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As much as modern superhero stories might like to make jokes at the expense of the cape, the cape has been a frequent and integral part of superhero costume design for the last 75+ years for a reason. This isn’t about practicality, this is about visual presence. Like luchadors, not every superhero needs one, and the cape may not stay on all the time. But it is a grand, symbolic piece of design that should be respected and never forgotten.

Specific Body Shape, However, Matters Less

Superheroes are famous for their idealized, Olympian physiques. Powered or unpowered, science or magic, ninja detective or flying brick, superheroes have instantly recognizable, classic, and ultimately incredibly similar body shapes: tall, rippling muscles, barrel chested and square jawed men, and voluptuous, hourglass, athletically toned women. Across the board, this look is ubiquitous with superheroes.

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With real life people, however, not so much.

Luchadors, much like real life people, do not have the exact same body shapes across all individuals in the profession. While weight classes exist to keep the competition fair, the wide spread distribution of weight classes mean that anyone, from the heaviest of the heavyweights, down to the dwarves of the mini-estrella class, are welcome in Lucha Libre. Even within these weight classes, body shape is its own separate thing entirely. Real people have variety in body shape. Your shoulders, your hips, your feet, your hands, your facial structure, your fat to muscle ratio, it all changes from person to person to person. While we have this idea in our heads that the individuals who represent the most athletic and powerful of us should look a certain way (and many superhero artists operate off of this idea in their art), taking a quick look at the varying weights and shapes of luchadors (and other real life professional athletes) can quickly dispel that myth.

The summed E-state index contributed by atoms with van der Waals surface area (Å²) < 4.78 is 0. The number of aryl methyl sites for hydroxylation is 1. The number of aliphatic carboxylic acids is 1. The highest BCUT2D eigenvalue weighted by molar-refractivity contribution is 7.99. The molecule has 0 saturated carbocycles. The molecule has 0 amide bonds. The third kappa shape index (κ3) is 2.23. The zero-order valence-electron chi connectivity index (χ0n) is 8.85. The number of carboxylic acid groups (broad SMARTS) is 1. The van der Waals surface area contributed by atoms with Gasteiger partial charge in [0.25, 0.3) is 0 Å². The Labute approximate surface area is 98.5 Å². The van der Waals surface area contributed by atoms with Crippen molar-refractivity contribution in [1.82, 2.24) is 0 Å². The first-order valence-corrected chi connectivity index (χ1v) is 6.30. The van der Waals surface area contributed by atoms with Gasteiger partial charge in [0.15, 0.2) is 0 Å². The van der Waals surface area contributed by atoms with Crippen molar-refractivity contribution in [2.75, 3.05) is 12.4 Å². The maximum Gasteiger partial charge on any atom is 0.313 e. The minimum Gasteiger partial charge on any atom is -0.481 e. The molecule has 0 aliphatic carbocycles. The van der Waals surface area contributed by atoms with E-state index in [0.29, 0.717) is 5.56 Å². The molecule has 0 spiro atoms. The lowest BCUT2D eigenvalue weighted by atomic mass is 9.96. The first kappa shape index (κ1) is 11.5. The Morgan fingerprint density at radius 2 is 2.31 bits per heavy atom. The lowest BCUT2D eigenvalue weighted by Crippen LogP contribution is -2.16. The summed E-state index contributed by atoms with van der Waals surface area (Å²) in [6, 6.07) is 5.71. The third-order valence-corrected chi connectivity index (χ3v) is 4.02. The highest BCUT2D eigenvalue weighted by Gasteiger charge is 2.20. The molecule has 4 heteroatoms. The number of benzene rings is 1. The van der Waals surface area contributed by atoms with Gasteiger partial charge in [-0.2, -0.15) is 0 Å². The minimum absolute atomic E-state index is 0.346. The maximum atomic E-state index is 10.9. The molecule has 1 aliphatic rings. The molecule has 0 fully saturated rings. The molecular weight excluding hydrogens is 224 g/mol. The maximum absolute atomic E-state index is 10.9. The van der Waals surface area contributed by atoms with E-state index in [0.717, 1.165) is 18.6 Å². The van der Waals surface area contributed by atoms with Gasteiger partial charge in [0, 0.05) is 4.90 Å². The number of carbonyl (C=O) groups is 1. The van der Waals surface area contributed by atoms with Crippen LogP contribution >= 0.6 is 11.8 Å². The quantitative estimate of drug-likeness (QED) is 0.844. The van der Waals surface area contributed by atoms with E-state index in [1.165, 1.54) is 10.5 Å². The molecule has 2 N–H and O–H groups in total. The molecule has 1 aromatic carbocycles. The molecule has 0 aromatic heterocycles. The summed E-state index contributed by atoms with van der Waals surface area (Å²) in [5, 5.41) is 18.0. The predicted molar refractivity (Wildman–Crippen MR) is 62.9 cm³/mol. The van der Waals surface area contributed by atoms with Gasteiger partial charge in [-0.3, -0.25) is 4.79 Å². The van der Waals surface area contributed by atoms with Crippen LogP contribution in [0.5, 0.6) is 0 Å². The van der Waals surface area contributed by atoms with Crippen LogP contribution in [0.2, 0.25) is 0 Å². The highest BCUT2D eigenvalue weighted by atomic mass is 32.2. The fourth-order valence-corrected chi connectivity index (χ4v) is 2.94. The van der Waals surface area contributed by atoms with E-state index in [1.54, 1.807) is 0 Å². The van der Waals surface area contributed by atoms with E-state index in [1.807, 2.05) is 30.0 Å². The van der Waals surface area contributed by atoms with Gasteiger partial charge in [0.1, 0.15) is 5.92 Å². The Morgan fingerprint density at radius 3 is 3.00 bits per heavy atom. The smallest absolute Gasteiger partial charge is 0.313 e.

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There are Practical and Sexy Luchadora Costumes

This applies both for male and female wrestlers, but because of the current general state of superheroine design let’s focus for a minute on the costumes of luchadoras. The discussion at the moment often can be typified as practicality vs. sexiness in costumes, but a satisfying answer would need to accommodate varying approaches. Luchadora costumes have struck an interesting balance between these two aesthetics, and there are two ways they do this.

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First, luchadora costumes are the wardrobe choices of real women, and some choose to lean more towards practical while others choose to lean more towards sexy. When it comes to superheroines, few would argue for the complete exclusion of sexuality in female costume design; instead, what readers want is a variety of costumes to express a variety of personalities. Among real life luchadoras, you can find plenty of examples of women who chose to dress in more fully covering costumes, focusing their persona on their prowess in the ring and their strength and skills.

Dulce Luna

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Likewise, you can also find many luchadoras who dress more provocatively, crafting a persona with a more risque appeal.

Taya Valkyrie and Sexy Star

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Still others manage to incorporate elements that are often associated with oversexualized superhero costumes yet themselves defy classification as either overtly sexual or exclusively practical.

Sarah Stock

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The fact that there are successful and popular examples of both demonstrates that these options are available for all incoming new luchadoras, without a specific pressure to appeal to one aesthetic or another. The bottom line is that real women chose to enter the ring wearing these costumes because it expresses their own personalities (or at least stage personalities). Superheroines need to have that same level of expression and variety in expression; a character whose costume is prominently sexualized ought to dress that way because it expresses her character; a character whose costume is highly practical and covering ought to be expressing her character; and there ought to be examples of both because this better represents the variety of self expression in real life women.